Cappadocia was a place of co-habitation of Christians and Muslims, until the Greco-Turkish Population Exchange (1923) terminated the Christian presence in the region. Using an interdisciplinary approach drawing on history, political science and anthropology, this study investigates the relationship between tolerance, co-habitation, and nationalism. Concentrating particularly on Orthodox-Muslim and Orthodox-Protestant practices of living together in Cappadocia during the last fifty years of the Ottoman Empire, it responds to the prevailing romanticism about the Ottoman way of handling diversity. The study also analyses the transformation of the social identity of Cappadocian Orthodox Christians from Christians to Greeks, through various mechanisms including the endeavour of the elite to utilise education and the press, and through nationalist antagonism during the long war of 1912 to 1922.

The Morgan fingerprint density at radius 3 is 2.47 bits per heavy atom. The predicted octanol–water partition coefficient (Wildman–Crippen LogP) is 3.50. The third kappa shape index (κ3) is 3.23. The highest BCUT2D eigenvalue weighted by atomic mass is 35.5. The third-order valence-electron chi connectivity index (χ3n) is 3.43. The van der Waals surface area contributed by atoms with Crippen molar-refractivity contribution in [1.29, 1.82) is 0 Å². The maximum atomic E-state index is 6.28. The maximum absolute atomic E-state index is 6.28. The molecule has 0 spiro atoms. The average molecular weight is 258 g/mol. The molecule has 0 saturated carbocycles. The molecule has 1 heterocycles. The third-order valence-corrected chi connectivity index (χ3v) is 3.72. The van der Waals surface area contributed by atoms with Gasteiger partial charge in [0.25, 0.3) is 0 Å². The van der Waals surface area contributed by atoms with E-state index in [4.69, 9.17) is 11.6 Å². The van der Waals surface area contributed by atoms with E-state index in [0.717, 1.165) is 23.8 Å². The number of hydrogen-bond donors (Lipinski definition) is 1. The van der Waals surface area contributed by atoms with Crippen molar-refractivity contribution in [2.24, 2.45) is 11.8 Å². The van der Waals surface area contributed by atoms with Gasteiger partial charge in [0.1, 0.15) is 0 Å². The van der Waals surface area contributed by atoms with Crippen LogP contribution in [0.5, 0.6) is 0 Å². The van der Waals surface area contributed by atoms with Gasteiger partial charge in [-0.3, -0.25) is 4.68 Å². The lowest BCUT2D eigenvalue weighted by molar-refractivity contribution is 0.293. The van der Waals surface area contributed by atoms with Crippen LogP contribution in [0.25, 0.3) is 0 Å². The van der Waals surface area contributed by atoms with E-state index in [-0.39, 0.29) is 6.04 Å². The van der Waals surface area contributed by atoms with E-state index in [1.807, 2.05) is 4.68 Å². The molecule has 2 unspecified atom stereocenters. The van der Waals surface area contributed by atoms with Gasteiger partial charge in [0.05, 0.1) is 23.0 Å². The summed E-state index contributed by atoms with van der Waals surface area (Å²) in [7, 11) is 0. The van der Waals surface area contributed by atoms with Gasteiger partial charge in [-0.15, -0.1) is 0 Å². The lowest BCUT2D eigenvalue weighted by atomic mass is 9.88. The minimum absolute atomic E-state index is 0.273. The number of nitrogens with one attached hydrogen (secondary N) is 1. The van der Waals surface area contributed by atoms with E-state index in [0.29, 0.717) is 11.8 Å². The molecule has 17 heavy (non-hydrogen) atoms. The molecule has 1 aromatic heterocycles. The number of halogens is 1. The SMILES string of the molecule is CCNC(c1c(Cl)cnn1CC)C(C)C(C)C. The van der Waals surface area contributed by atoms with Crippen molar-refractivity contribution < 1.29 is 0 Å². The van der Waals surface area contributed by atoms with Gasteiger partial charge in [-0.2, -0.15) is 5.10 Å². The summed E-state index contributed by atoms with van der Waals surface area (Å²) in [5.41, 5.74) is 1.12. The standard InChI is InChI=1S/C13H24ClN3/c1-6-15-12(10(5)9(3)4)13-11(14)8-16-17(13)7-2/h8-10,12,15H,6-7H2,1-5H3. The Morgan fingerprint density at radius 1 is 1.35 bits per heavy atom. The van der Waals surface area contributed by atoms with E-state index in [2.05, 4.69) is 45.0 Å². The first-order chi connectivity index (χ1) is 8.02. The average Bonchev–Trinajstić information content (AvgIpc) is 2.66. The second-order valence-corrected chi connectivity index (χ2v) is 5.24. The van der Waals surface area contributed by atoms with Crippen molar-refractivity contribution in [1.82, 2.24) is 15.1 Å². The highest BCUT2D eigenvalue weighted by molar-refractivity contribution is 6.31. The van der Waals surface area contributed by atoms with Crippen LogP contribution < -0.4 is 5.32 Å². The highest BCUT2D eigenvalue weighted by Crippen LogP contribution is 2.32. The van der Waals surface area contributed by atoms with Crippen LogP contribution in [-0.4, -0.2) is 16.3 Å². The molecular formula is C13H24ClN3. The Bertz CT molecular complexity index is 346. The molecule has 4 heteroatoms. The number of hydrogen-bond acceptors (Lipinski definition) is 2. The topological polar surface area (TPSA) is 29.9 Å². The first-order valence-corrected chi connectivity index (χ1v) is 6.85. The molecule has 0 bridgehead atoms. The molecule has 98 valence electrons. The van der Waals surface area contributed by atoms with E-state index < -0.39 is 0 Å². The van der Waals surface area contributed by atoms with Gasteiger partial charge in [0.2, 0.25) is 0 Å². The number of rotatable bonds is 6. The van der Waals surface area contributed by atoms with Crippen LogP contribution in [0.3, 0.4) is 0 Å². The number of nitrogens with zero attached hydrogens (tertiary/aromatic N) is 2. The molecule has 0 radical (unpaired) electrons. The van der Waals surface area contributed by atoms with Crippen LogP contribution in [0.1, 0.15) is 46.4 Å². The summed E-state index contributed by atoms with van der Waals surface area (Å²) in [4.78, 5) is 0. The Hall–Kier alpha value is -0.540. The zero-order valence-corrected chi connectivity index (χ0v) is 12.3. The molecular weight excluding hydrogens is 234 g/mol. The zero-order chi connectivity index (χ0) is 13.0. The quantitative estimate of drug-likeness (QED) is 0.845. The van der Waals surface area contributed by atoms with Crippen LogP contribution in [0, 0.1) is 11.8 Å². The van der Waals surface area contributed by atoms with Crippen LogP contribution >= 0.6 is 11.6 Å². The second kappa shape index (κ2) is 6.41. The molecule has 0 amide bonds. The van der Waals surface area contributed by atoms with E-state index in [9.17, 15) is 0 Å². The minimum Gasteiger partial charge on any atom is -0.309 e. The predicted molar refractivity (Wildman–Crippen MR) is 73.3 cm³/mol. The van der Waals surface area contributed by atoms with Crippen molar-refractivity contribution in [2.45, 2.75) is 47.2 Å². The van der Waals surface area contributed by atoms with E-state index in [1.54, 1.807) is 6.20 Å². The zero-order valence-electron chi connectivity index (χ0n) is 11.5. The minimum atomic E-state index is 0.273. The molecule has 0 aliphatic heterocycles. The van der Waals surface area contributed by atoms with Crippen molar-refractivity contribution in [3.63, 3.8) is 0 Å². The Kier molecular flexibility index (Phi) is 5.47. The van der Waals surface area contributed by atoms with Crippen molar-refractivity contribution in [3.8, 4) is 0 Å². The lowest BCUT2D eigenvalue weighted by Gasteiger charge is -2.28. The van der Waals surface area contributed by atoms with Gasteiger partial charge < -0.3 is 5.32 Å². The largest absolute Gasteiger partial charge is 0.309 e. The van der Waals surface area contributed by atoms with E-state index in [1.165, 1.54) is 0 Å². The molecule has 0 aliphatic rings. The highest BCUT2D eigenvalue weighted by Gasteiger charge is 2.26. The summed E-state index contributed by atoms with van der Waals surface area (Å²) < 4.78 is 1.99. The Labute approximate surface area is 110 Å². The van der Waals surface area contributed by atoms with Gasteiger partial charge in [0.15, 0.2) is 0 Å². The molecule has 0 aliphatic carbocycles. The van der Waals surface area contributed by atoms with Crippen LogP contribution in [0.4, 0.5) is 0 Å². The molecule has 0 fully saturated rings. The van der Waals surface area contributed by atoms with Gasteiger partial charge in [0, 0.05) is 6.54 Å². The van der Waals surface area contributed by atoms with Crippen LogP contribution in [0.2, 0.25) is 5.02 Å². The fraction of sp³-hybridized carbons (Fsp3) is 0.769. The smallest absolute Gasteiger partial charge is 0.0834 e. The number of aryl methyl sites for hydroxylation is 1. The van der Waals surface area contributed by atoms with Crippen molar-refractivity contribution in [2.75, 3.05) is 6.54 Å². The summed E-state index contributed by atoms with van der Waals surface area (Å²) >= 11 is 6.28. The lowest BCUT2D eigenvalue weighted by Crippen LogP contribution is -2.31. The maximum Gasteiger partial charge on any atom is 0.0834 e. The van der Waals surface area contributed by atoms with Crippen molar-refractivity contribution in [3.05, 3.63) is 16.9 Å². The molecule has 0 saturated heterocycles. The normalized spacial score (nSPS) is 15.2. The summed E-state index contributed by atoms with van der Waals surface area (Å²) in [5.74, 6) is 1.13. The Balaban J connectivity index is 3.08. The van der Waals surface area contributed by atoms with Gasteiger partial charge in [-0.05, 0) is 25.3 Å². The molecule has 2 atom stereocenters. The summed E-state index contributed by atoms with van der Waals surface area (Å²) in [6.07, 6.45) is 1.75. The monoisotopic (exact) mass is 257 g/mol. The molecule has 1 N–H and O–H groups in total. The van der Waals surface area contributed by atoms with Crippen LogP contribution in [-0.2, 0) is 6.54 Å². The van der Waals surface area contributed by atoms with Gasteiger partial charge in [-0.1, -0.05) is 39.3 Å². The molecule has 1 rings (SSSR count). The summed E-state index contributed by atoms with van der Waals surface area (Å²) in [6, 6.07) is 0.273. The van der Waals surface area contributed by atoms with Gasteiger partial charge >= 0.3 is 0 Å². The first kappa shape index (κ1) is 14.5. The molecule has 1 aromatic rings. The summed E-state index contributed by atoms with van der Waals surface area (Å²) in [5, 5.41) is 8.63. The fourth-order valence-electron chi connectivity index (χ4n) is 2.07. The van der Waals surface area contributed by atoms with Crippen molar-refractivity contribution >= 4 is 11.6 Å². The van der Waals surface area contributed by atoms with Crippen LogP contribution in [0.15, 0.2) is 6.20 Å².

Table of Contents
1. Ottoman Tolerance Reconsidered
2. Maintaining Boundaries: Faith And Co-Existence In Late Ottoman Cappadocia
3. The Path Towards Nationalism
4. Halasane Ta Pragmata (Things Spoiled)
5. Tolerating The Heretics: The Distinctive Case Of The Greek Protestants
Gülen Göktürk received her Ph.D. in Political Science and Public Administration at Middle East Technical University, Turkey. She currently works as an assistant professor at Eskisehir Osmangazi University, Turkey. Her research interests include nationalism studies and Ottoman non-Muslim communities.